BEREAVED MILITARY FAMILIES OF AMERICA, INC (BMFA)
Advice from Gold Star Parents found in the book: www.militaryfamilybooks.com
Surviving the Folded Flag: Parents of war share stories of coping, courage, & faith
By Gold Star mom, Deborah Tainsh
Photos from top L to R: Marine LCpl Karl Linn, Marine Cpl Christopher Belchik, Navy Seal Danny Dietz, Marine Sergeant Elisha Parker, Marine LCpl Travis Layfield, Army Private Robert Frantz, Army PFC Jesse Mizener, Army Sgt Patrick Tainsh
“Do what you want to do and insist on anything you think is reasonable. No one knows what is good for you in the long run except you.” Richard Linn, dad of Marine LCpl Karl Linn
“Consider creating a legacy for your child.” Lynn Lenker, mom of Marine Cpl Christopher Belchik
“Remembering our brave and loyal son is both wonderful and painful. There have been many, many tears and much anger. But we are determined not to let it destroy us. We know our hero is forever with us.” Cindy Dietz, mom of Navy Seal Danny Dietz
"Don’t worry about someone else’s timeline or expectations. Your grief is your personal journey. Each person walks it differently.” Donna Parker, mom of Marine Sgt Elisha Parker "
Accepting help gives you time to focus on your own needs. It also helps others to help you. Let them throw out your trash, wash your car, cook a meal, go to the store, mow the lawn, anything.” Becky Mizener, mom of Army PFC Jesse D. Mizener
"Wait at least a year before making life-changing and big financial decisions.” Diane Layfield, mom of Marine LCpl Travis Layfield
“Ensure lines of communication are open for your other children. They need to know their loss is just as immense.”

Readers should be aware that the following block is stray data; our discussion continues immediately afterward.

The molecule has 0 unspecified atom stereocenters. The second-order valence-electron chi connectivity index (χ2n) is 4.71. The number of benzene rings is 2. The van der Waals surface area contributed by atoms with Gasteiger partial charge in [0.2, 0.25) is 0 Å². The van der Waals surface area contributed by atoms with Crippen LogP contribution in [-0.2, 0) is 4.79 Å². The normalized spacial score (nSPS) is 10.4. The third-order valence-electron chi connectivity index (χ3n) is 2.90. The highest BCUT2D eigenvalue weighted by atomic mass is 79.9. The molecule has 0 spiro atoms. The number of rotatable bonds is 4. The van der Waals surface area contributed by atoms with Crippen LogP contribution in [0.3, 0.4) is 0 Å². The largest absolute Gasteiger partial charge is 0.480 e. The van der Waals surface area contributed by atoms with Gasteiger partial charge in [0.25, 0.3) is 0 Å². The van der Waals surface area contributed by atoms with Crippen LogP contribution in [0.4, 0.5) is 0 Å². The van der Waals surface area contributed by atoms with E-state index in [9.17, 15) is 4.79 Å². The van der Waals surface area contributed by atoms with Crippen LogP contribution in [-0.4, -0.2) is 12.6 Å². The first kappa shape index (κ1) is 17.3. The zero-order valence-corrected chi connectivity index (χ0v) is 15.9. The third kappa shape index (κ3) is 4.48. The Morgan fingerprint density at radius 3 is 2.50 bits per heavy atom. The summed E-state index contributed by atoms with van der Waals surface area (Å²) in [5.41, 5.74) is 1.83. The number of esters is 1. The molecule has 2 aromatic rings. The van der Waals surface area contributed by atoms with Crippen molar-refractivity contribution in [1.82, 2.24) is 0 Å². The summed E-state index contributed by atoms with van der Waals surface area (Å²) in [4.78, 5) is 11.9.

Kim Smith, mom of Army Private Robert Frantz
"It’s okay to ask “Why” or to be angry at God. He didn’t’ strike me down! My faith is actually stronger. Grief is a journey. It takes us first into a surreal world of disbelief where we begin our “new norm” and learning to live with the physical absence of our loved one. It will take time to find “the light” again, and as a good friend says, ‘It isn’t time that heals. It’s what we do with that time.’
Realize that emotions can rise and fall on any given day at any moment depending on an experience or memory. It’s not unusual to feel tired, confused, or have memory loss. Your physical being is struggling with a traumatic experience.
Ignore ‘clichés’, people just really don’t know what to say.
Other people are often afraid that talking about your child will bring added pain. Give others permission to talk about your loved one.” Deb Tainsh, mom of Army Sgt Patrick Tainsh